Emily Parker is a humanitarian practitioner as well as a research and evaluation expert. With strong quantitative and qualitative research training and expertise, Emily brings extensive field experience conducting monitoring and evaluation (M&E) and research in West Asia and North Africa (WANA), as well as in Eastern Africa. Emily has strong experience working on the Syria response while serving as an M&E Lead on community engagement and protection projects from Gaziantep, Turkey as well as Amman, Jordan. Emily also has experience working with a wide variety of donors (including the governments of the US, UK, Germany, Canada, Denmark, and the Netherlands) as well as organizations such as Adam Smith International, Crisis Action, the United States Institute for Peace, Oxfam and the National Democratic Institute. Emily holds a Masters of Arts in Arab Studies from Georgetown University School of Foreign Service (Distinction) as well as a Bachelors in Middle Eastern Studies and Arabic from Tufts University (summa cum laude).
Latifa Reda (PhD)
Latifa Reda (PhD) is an academic and developmental researcher who specialises in development studies, political and international affairs, and policy studies. She is currently an instructor in political thought at the Lebanese American University and has conducted similar qualitative research projects for the United Nations Economic and Social Commission for Western Asia, the International Rescue Committee, the International Labour Organisation and the Carnegie Endowment for International Peace. Latifa has produced scholarly articles and chapters related to Islam and labour, published by Oxford University Press, Cambridge University Press, Arab Law Quarterly, and Middle East Critique. Latifa holds a Bachelors in Political Science and International Affairs as well as a Masters in International Affairs from the Lebanese American University and a PhD in Politics and International Studies from the School of Oriental and African Studies, UK.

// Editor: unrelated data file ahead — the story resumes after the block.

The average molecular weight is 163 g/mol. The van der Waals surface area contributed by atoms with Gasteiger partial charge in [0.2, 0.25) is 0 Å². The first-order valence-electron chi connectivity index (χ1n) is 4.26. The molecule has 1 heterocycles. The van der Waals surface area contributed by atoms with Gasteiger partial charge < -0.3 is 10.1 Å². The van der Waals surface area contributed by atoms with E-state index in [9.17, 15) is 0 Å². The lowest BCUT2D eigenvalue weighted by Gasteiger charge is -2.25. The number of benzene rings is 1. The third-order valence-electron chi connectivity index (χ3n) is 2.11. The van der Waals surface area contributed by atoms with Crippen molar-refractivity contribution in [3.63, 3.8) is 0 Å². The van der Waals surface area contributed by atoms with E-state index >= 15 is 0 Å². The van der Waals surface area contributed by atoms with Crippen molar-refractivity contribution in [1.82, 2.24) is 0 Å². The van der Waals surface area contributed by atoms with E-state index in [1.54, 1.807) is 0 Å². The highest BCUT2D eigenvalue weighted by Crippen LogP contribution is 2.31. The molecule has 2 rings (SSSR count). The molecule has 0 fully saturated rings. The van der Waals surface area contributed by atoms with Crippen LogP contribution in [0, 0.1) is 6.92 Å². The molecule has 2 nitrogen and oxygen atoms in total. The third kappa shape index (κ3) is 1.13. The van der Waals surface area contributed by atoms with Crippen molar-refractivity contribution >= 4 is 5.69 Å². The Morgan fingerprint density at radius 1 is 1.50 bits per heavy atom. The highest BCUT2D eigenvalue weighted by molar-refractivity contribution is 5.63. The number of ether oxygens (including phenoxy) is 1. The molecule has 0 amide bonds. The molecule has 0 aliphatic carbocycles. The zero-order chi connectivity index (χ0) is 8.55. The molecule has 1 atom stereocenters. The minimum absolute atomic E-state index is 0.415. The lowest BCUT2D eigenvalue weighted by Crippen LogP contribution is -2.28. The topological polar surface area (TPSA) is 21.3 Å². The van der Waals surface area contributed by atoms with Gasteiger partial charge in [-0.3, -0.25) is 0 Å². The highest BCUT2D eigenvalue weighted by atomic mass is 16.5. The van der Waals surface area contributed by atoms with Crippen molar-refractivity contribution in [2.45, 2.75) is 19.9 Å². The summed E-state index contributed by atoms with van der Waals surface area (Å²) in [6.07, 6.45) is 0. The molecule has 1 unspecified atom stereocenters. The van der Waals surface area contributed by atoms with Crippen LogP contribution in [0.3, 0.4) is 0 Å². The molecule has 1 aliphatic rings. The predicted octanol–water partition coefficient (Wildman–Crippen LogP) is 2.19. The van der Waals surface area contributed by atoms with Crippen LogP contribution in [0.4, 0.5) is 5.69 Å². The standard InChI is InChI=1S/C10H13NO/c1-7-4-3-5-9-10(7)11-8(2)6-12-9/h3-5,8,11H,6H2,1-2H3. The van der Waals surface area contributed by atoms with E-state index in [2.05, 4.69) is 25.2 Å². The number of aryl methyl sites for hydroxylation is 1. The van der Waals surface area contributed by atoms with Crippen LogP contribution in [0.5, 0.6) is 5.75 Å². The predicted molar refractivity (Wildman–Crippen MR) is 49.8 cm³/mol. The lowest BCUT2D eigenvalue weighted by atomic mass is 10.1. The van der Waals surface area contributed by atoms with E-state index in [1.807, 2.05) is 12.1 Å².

Samir Kheir is a development economist. He joined Triangle in 2016, and has been involved in several qualitative studies, particularly on social enterprises in West Asia and North Africa. His focal tasks are to conceptualise and write reports, for which he designs questionnaires and collects and analyses data. Samir has acted as a consultant for the Centre for Iraq Studies in Germany, working on various research projects into higher education and private sector development in Iraq. From 2015 to 2017 he was engaged in social programmes to accelerate the integration of refugees into German society. Samir holds a MA in Development Economics and International Studies and a BA in Middle Eastern Studies and Economics from the Friedrich-Alexander-University of Erlangen-Nuremberg, Germany.
Courtney Phelps is a humanitarian sector professional with extensive experience in gender, protection, GBV, livelihoods, and emergency programs in Africa, Asia, and the Middle East. From 2013 until June 2016, Courtney was engaged in the Syrian refugee response as the Senior Coordinator for Integrated Protection and the Women’s Protection and Empowerment Coordinator at the International Rescue Committee (IRC) in Turkey covering northern Syria. During that time, she established the agency’s integrated strategy encompassing child protection, GBV, women’s protection, and protection rule of law programming. Before working on the Syrian refugee crisis, Courtney acted as the Head of Programmes for Catholic Relief Services in Lesotho, where she designed and managed research initiatives to explore prevalence and prevention of GBV in programme areas in the country. Courtney also has experience working on gender and GBV-related programming Afghanistan, Zambia, and Cape Verde. Courtney holds a Masters in Intercultural Youth and Family Development from University of Montana in the United States.
Rida ElChab specialises in monitoring and evaluation techniques, quantitative modelling and qualitative methods. Prior to moving to Lebanon, Rida worked as a management/development consultant in South East Asia out of Vientiane, Lao PDR. His projects included work for organisations such as the World Bank, UNDP, Save the Children, Oxfam, the DRC, GIZ and Mercy Corps. At Triangle, Rida has acted as worked a global evaluation of sexual violence at ICRC, a nation-wide Syrian refugee protection monitoring report in Lebanon for DRC, an evaluation of education, healthcare and cash assistance programming at UNRWA in Syria, a resilience evaluation for the Aga Khan Development Network in Syria, as well as a Syria Country Programme Evaluation and a Labour Market Assessment of Lebanon’s Arsal region with UNDP. Rida holds a Bachelors in Economics and Management and a Masters in Quantitative Finance and Economics from the University of Lyon.